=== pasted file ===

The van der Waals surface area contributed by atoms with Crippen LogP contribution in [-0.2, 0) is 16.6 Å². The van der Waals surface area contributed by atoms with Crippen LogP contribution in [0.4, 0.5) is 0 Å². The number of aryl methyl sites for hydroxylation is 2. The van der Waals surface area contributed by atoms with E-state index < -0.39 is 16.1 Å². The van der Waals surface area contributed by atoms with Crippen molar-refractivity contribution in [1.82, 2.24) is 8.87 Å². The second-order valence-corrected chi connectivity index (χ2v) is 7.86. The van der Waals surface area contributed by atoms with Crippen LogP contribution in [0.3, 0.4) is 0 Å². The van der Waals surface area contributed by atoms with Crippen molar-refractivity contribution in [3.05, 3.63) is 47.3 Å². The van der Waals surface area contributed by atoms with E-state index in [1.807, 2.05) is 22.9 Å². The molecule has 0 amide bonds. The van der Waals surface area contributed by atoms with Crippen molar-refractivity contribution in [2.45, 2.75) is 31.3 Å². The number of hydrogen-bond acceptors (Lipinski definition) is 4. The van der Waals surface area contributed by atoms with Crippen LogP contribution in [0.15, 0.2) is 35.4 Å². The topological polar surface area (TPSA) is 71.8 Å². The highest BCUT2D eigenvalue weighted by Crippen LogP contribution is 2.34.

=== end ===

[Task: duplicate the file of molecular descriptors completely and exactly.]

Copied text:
The van der Waals surface area contributed by atoms with Crippen LogP contribution in [-0.2, 0) is 16.6 Å². The van der Waals surface area contributed by atoms with Crippen LogP contribution in [0.4, 0.5) is 0 Å². The number of aryl methyl sites for hydroxylation is 2. The van der Waals surface area contributed by atoms with E-state index < -0.39 is 16.1 Å². The van der Waals surface area contributed by atoms with Crippen molar-refractivity contribution in [1.82, 2.24) is 8.87 Å². The second-order valence-corrected chi connectivity index (χ2v) is 7.86. The van der Waals surface area contributed by atoms with Crippen LogP contribution in [0.3, 0.4) is 0 Å². The van der Waals surface area contributed by atoms with Crippen molar-refractivity contribution in [3.05, 3.63) is 47.3 Å². The van der Waals surface area contributed by atoms with E-state index in [1.807, 2.05) is 22.9 Å². The molecule has 0 amide bonds. The van der Waals surface area contributed by atoms with Crippen molar-refractivity contribution in [2.45, 2.75) is 31.3 Å². The number of hydrogen-bond acceptors (Lipinski definition) is 4. The van der Waals surface area contributed by atoms with Crippen LogP contribution in [0.15, 0.2) is 35.4 Å². The topological polar surface area (TPSA) is 71.8 Å². The highest BCUT2D eigenvalue weighted by Crippen LogP contribution is 2.34.